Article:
After all, in the time that I’ve written the most about, at the time of Thomas Jefferson and the time of Thomas Paine, both of those gentlemen deists, an intelligent person would probably have had no choice but to believe something very like that. There’s no superstition to it. There’s nothing supernatural about it. But it leaves the theist, like my learned opponent, with all– if I make this concession, it leaves him with all his work still to come. He still has to show somehow not only that there is a God, but that he himself understands the mind of that God, knows the will or can interpret the will and wishes of that deity on such weighty questions as what is good, what is evil, what foods may be requisite or what foods may be profane, what sexual partnerships are allowed, what sexual positions indeed are licit or legitimate, what days of the week are holy or otherwise, when or whether it is requisite to mutilate the genitals of children. Major questions where someone has to say, yes, I know we must do this because I happen to know what God wants us to do.

Now it’s my submission, ladies and gentlemen, and I think it’s a fairly modest one, that brilliant as a mathematician, Dr. Lennox may be, no person, no other human being, no other primate, no fellow mammal of mine, however clever they may be, is in any position to say that they know God’s will or God’s word or God’s desire or intention. This information is not accessible to human beings. And therefore my first statement is this, those who do claim that they know are already in a sense discredited. They are deluded and in a sense they are the first ones who have to concede that the argument goes on without them because we have to be awed, all of us, more and more all the time, more and more awed at that as we discover how much more there is to know by how little of it we do know or can know. It’s only those who say that they know they are certain who we have to distrust, a priori, if I can use that expression.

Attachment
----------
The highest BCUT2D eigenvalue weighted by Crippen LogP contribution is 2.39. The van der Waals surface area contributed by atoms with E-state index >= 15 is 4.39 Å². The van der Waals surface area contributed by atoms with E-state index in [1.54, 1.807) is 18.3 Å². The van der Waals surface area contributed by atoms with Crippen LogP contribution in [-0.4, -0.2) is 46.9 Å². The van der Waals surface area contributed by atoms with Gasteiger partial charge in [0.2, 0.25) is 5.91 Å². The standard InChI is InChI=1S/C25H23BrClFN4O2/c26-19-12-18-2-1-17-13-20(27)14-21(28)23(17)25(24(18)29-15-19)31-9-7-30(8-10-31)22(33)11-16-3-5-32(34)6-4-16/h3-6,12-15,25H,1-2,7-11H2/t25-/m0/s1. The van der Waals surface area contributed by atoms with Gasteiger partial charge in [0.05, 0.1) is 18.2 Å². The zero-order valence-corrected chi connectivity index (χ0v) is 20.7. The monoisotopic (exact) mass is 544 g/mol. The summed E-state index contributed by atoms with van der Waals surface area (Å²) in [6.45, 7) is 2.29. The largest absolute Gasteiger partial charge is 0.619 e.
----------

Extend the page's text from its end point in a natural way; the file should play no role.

Very well, hoping I’ve established that point just for the sake of the debate.

We don’t have a word adeist, though I think we should. I would say I was an adeist as well as an atheist. I don’t believe there was a prime mover. I don’t believe there was a first cause of a divine kind. I think we have better and further and brighter explanations for the origins of things than the idea of a supernatural first cause. But some also would say we don’t even really need the word Atheist because after all I don’t require a special term. When I tell you I don’t believe in a tooth fairy, you don’t say, “well, what’s the word for someone who doesn’t do that?” When I say I don’t believe in witches and I don’t believe in the biblical injunction to kill them either, they don’t say, what is it to be a non-believer in witches and witchcraft? When I say to a Muslim, your prophet believes in dust devils and djinns and the haunting spirits of the desert, I think it shows what nonsensical peasant superstition is involved in the Muslim profession of faith. No one says to me, what word are you using to say you don’t believe in dust devils and djinns?